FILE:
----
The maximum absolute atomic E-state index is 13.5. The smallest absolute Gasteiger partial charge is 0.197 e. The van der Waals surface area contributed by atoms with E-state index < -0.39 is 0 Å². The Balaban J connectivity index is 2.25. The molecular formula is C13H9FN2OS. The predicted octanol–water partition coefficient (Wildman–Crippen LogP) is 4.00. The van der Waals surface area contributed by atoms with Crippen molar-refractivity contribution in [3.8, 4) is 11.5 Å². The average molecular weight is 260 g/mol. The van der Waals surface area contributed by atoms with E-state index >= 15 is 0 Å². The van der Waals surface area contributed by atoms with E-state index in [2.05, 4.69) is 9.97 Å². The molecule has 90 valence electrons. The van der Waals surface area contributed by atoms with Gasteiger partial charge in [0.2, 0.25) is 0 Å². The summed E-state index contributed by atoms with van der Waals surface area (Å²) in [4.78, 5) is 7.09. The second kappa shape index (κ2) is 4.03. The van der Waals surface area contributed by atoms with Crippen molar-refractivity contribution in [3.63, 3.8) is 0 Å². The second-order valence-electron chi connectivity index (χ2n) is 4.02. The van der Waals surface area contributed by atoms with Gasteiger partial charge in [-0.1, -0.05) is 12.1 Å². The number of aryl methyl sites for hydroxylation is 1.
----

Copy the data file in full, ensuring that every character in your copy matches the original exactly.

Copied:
The maximum absolute atomic E-state index is 13.5. The smallest absolute Gasteiger partial charge is 0.197 e. The van der Waals surface area contributed by atoms with E-state index < -0.39 is 0 Å². The Balaban J connectivity index is 2.25. The molecular formula is C13H9FN2OS. The predicted octanol–water partition coefficient (Wildman–Crippen LogP) is 4.00. The van der Waals surface area contributed by atoms with Crippen molar-refractivity contribution in [3.8, 4) is 11.5 Å². The average molecular weight is 260 g/mol. The van der Waals surface area contributed by atoms with E-state index >= 15 is 0 Å². The van der Waals surface area contributed by atoms with E-state index in [2.05, 4.69) is 9.97 Å². The molecule has 90 valence electrons. The van der Waals surface area contributed by atoms with Gasteiger partial charge in [0.2, 0.25) is 0 Å². The summed E-state index contributed by atoms with van der Waals surface area (Å²) in [4.78, 5) is 7.09. The second kappa shape index (κ2) is 4.03. The van der Waals surface area contributed by atoms with Crippen molar-refractivity contribution in [3.63, 3.8) is 0 Å². The second-order valence-electron chi connectivity index (χ2n) is 4.02. The van der Waals surface area contributed by atoms with Gasteiger partial charge in [-0.1, -0.05) is 12.1 Å². The number of aryl methyl sites for hydroxylation is 1.